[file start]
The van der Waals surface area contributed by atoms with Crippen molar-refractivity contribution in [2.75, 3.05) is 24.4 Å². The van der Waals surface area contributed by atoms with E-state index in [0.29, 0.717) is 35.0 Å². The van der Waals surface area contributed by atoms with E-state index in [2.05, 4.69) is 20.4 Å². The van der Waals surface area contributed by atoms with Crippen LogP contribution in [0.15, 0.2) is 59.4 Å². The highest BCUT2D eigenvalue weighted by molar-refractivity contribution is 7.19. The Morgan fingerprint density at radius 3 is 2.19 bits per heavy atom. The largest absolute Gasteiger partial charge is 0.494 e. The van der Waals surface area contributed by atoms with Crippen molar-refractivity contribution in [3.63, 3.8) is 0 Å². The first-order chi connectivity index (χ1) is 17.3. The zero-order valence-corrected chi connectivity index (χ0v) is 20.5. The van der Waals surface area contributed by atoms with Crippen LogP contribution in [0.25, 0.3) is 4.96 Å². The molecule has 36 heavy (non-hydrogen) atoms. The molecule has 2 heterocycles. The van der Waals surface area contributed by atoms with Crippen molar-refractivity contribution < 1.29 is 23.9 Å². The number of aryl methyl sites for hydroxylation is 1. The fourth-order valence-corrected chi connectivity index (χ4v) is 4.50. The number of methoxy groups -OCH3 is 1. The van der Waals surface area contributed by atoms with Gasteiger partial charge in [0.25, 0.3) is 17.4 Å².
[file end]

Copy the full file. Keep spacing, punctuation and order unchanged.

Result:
The van der Waals surface area contributed by atoms with Crippen molar-refractivity contribution in [2.75, 3.05) is 24.4 Å². The van der Waals surface area contributed by atoms with E-state index in [0.29, 0.717) is 35.0 Å². The van der Waals surface area contributed by atoms with E-state index in [2.05, 4.69) is 20.4 Å². The van der Waals surface area contributed by atoms with Crippen LogP contribution in [0.15, 0.2) is 59.4 Å². The highest BCUT2D eigenvalue weighted by molar-refractivity contribution is 7.19. The Morgan fingerprint density at radius 3 is 2.19 bits per heavy atom. The largest absolute Gasteiger partial charge is 0.494 e. The van der Waals surface area contributed by atoms with Crippen molar-refractivity contribution in [3.63, 3.8) is 0 Å². The first-order chi connectivity index (χ1) is 17.3. The zero-order valence-corrected chi connectivity index (χ0v) is 20.5. The van der Waals surface area contributed by atoms with Crippen LogP contribution in [0.25, 0.3) is 4.96 Å². The molecule has 36 heavy (non-hydrogen) atoms. The molecule has 2 heterocycles. The van der Waals surface area contributed by atoms with Crippen molar-refractivity contribution < 1.29 is 23.9 Å². The number of aryl methyl sites for hydroxylation is 1. The fourth-order valence-corrected chi connectivity index (χ4v) is 4.50. The number of methoxy groups -OCH3 is 1. The van der Waals surface area contributed by atoms with Gasteiger partial charge in [0.25, 0.3) is 17.4 Å².